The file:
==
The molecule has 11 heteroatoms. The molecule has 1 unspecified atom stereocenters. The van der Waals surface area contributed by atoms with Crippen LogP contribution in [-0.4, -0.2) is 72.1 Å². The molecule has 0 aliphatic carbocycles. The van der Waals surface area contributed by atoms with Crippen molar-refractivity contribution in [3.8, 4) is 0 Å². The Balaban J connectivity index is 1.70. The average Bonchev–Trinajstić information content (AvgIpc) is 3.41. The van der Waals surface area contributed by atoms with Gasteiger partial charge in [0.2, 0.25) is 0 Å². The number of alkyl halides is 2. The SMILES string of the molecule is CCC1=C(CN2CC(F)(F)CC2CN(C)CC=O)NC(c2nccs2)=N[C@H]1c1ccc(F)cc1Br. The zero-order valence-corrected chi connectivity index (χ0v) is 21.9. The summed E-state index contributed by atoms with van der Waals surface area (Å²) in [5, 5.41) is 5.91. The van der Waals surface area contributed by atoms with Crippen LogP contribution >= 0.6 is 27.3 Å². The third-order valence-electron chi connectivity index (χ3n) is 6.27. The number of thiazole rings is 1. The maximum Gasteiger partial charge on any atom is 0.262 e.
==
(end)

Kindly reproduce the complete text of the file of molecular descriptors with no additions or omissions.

The molecule has 11 heteroatoms. The molecule has 1 unspecified atom stereocenters. The van der Waals surface area contributed by atoms with Crippen LogP contribution in [-0.4, -0.2) is 72.1 Å². The molecule has 0 aliphatic carbocycles. The van der Waals surface area contributed by atoms with Crippen molar-refractivity contribution in [3.8, 4) is 0 Å². The Balaban J connectivity index is 1.70. The average Bonchev–Trinajstić information content (AvgIpc) is 3.41. The van der Waals surface area contributed by atoms with Gasteiger partial charge in [0.2, 0.25) is 0 Å². The number of alkyl halides is 2. The SMILES string of the molecule is CCC1=C(CN2CC(F)(F)CC2CN(C)CC=O)NC(c2nccs2)=N[C@H]1c1ccc(F)cc1Br. The zero-order valence-corrected chi connectivity index (χ0v) is 21.9. The summed E-state index contributed by atoms with van der Waals surface area (Å²) in [5, 5.41) is 5.91. The van der Waals surface area contributed by atoms with Crippen LogP contribution >= 0.6 is 27.3 Å². The third-order valence-electron chi connectivity index (χ3n) is 6.27. The number of thiazole rings is 1. The maximum Gasteiger partial charge on any atom is 0.262 e.